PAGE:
Consumer Credit in U.S. Rose Least in Three Months in December
(Bloomberg) -- U.S. consumer debt rose in December by the least
in three months as credit card spending and other borrowing
softened, indicating consumption is slightly less robust though
Total credit rose $16.6 billion from the prior month, slightly
below the median estimate of economists, following an upwardly
revised $22.4 billion gain in November, Federal Reserve figures
showed Thursday. Credit-card debt outstanding and non-revolving
credit both rose the least since September.
- This credit report may carry more weight than usual for analysts and investors as the release of the December retail sales report was delayed by the government shutdown.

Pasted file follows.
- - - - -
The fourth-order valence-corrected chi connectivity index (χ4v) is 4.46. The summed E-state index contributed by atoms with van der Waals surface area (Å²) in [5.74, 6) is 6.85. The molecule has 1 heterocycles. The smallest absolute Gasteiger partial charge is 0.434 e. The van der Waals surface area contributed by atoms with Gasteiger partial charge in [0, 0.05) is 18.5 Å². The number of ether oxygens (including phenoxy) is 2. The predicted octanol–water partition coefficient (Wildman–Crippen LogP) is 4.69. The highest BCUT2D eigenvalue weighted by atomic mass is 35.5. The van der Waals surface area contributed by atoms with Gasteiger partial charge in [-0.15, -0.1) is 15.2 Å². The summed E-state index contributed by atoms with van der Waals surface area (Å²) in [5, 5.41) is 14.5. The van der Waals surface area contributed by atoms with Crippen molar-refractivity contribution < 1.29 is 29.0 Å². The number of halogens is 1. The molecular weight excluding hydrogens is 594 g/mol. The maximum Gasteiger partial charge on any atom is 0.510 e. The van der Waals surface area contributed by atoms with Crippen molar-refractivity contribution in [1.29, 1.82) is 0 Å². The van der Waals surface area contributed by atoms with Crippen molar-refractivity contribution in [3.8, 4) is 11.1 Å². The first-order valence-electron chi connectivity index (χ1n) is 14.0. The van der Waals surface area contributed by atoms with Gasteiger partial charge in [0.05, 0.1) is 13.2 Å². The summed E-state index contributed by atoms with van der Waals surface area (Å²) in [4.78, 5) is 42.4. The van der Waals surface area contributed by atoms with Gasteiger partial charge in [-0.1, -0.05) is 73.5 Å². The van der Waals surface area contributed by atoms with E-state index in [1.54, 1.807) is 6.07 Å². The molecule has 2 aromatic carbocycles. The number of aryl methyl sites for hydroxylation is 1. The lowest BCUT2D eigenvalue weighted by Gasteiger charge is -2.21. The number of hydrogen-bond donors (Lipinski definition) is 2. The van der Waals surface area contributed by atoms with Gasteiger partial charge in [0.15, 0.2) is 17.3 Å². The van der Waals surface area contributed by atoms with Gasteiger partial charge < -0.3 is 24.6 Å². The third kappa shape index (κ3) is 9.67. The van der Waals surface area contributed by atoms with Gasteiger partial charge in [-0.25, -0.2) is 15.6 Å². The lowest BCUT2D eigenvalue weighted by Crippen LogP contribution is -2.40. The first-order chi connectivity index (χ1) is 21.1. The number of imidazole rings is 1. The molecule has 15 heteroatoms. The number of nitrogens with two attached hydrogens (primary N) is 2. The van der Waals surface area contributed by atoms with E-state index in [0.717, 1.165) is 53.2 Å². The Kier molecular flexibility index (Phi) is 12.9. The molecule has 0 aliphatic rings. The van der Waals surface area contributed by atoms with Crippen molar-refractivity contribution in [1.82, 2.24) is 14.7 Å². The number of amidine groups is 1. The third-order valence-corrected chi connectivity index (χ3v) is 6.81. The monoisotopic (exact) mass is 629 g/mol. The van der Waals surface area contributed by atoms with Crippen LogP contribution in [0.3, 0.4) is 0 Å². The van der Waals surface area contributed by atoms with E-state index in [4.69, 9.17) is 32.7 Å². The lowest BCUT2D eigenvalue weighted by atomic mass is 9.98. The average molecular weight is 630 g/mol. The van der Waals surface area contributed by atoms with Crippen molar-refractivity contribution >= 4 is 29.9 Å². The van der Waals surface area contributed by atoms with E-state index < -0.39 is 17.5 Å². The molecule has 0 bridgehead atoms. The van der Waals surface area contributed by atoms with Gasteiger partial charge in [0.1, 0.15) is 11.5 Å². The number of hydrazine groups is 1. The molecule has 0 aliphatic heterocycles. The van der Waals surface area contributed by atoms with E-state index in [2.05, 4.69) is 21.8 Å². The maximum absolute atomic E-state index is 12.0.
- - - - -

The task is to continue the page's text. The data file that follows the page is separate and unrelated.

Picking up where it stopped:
- While weaker than expected, the data still point to a confident consumer, buoyed by tax cuts and a solid labor market that recently added the most jobs in nearly a year. The report suggests consumers likely helped keep the economy humming in the fourth quarter, though analysts expect consumption to cool in 2019.
- Revolving credit outstanding, which includes credit card debt, increased $1.7 billion after a $4.8 billion rise. The data show Americans borrowed more cautiously during the holiday season.
- Non-revolving debt outstanding climbed $14.8 billion after a $17.6 billion gain. Such debt includes loans for school and automobiles.
- Lending by the federal government, which is mainly for student loans, rose by $5.2 billion before seasonal adjustment.
- Credit increased at a seasonally adjusted annual rate of 5 percent, after 6.8 percent in the prior month.
- The consumer credit report doesn’t track debt secured by real estate, such as home equity lines of credit and home mortgages.
©2019 Bloomberg L.P.